Film photography is an international pastime. Analogue cameras make the day of the good people on all continents. Film isn’t just an English-speaking thing; it is a global phenomenon that’s been on the rise for years.
However, shooting film is a somewhat different experience in places like Lithuania, where it’s recently become harder to find and more expensive. But despite the costs and the challenges, Andrej remains in love with the medium.
This book is his guide for anyone looking to step up their photography game from something like a mobile device.
I’ve read Andrej’s book using Google Translate by pasting paragraphs into the app one at a time. A cumbersome experience though I still found it worth the effort. His illustrations are beautiful, and the visual comparison of the overexposure latitudes is fascinating.
Andrej’s book starts off with the story of his passion for film photography. He talks about why it may be a good choice to try — financially and creatively. However, most of the read is practical, starting with the basics of making manual exposures, extending into lens/film/camera choices, topped off with two experiments: a blind comparison of film labs and film vs. digital dynamic range side-by-side charts.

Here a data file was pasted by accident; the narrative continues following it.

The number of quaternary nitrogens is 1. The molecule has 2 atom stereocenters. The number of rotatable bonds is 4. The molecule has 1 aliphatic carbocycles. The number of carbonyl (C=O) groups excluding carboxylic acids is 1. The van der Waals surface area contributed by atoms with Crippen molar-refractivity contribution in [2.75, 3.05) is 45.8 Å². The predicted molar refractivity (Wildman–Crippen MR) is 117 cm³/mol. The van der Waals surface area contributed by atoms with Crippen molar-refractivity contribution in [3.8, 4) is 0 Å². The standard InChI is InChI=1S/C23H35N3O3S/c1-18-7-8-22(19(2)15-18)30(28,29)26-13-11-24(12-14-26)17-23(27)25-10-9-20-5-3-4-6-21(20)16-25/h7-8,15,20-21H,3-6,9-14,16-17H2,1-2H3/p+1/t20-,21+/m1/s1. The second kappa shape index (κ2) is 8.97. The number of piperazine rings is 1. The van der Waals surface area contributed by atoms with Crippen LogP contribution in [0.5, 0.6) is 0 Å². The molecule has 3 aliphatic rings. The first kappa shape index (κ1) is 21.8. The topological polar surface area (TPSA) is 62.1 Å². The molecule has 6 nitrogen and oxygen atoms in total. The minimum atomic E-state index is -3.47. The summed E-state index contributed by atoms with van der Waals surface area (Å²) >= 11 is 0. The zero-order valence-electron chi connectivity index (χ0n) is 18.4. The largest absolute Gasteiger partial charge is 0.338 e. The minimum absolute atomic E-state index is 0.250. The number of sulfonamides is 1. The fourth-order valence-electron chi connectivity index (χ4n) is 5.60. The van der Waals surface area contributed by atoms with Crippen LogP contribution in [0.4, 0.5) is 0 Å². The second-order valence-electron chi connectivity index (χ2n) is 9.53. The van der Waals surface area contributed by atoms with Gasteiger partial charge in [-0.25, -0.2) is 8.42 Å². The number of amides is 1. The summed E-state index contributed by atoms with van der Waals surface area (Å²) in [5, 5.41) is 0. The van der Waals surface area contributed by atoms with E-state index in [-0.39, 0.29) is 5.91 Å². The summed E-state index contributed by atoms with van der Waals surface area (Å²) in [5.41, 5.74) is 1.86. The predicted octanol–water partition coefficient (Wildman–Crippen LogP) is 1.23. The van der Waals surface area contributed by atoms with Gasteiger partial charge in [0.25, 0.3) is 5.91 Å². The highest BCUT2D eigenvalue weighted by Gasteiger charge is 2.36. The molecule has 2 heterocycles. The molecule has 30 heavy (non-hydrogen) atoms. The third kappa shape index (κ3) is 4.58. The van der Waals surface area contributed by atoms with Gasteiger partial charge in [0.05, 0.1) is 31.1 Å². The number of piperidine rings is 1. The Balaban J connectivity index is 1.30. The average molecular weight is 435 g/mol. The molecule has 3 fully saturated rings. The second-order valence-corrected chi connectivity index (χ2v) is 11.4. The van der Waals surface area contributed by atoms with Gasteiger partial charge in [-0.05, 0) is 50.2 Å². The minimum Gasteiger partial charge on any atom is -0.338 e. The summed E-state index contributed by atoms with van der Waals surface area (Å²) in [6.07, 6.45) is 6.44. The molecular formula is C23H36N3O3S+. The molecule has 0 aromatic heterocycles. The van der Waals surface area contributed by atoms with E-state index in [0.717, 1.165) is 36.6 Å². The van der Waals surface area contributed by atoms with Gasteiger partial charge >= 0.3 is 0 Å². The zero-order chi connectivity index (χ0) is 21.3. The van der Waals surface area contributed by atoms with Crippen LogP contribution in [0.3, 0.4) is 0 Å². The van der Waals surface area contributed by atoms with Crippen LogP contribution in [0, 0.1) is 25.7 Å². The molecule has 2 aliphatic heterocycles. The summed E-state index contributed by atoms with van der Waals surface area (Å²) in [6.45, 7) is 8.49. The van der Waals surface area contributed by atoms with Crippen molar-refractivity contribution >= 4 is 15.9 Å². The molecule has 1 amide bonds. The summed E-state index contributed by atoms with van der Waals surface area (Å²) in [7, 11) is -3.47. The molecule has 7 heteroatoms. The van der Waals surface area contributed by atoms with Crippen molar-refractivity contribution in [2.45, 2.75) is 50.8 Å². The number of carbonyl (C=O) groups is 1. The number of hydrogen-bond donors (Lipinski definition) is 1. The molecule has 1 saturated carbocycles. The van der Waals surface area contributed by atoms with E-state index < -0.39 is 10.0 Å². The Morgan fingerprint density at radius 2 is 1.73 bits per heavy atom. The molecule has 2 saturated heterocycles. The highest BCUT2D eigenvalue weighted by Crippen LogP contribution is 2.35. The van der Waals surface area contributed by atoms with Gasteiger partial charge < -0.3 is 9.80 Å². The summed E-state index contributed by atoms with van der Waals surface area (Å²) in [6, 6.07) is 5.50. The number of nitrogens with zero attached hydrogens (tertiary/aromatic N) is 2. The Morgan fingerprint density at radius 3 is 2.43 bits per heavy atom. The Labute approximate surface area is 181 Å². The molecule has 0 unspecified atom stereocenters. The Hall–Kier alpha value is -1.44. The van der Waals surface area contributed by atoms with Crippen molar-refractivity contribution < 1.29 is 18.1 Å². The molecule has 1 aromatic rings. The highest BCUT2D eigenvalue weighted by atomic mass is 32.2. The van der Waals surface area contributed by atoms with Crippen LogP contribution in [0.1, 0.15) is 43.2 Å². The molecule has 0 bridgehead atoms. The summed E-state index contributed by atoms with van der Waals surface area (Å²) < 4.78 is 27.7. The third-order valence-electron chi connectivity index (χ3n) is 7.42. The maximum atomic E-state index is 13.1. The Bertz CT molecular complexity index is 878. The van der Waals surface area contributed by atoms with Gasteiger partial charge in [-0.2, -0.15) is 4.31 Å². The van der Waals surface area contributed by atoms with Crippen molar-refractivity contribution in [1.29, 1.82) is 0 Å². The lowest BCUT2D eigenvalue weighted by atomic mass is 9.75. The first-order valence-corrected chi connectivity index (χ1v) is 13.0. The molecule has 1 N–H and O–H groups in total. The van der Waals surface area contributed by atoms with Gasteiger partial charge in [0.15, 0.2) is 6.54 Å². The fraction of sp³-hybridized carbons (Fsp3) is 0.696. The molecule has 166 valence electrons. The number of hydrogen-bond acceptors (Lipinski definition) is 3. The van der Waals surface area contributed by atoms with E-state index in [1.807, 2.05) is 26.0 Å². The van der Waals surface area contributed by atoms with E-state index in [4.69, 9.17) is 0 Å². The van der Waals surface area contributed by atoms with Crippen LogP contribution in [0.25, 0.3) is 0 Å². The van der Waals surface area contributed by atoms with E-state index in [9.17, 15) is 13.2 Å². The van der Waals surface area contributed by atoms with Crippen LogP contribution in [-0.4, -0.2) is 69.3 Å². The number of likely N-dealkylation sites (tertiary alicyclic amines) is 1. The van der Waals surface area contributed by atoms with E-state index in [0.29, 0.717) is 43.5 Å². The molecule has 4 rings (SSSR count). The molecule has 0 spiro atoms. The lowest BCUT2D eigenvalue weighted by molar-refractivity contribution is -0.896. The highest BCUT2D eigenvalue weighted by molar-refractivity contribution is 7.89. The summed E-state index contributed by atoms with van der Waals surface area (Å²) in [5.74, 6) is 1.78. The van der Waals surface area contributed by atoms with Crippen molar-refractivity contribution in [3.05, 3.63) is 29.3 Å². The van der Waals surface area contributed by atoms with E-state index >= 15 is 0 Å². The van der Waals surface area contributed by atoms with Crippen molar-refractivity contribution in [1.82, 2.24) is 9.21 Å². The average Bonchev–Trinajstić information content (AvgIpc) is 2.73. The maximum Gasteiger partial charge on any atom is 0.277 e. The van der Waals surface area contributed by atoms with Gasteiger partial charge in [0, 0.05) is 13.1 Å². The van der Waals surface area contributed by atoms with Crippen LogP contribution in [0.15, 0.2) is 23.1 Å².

Although cameras and chemicals work identically worldwide, the story of film revival in Lithuania is a little different.
The revival of this ancient medium hit Lithuania about five years ago. But the recent increasing costs* and scant availability of film — in part due to COVID — seem to have put a damper on its new beginnings. The wait times at the labs can sometimes stretch for up to six months, Andrej explains. Same with ordering film from overseas. In fact, despite being OK for money, Andrej still has to limit his film consumption to 35mm in monochrome to avoid the headaches of scant access.
✱ — Andrej compared the costs of film + dev to about four hours spent at work, earning an average Lithuanian wage. About €20.
Nevertheless, Andrej argues that trying out a pro film camera (of which there’s over 100 years’ worth of used finds) is still cheaper than a pro digital. His book is simultaneously a guide through that journey and a spotlight on a medium that may still have potential in Lithuania once we get through the pandemic and film manufacturers increase their production scale.
This book is free to read.
Andrej has kindly allowed me to host his book on this website for anyone with a free Analog.Cafe account.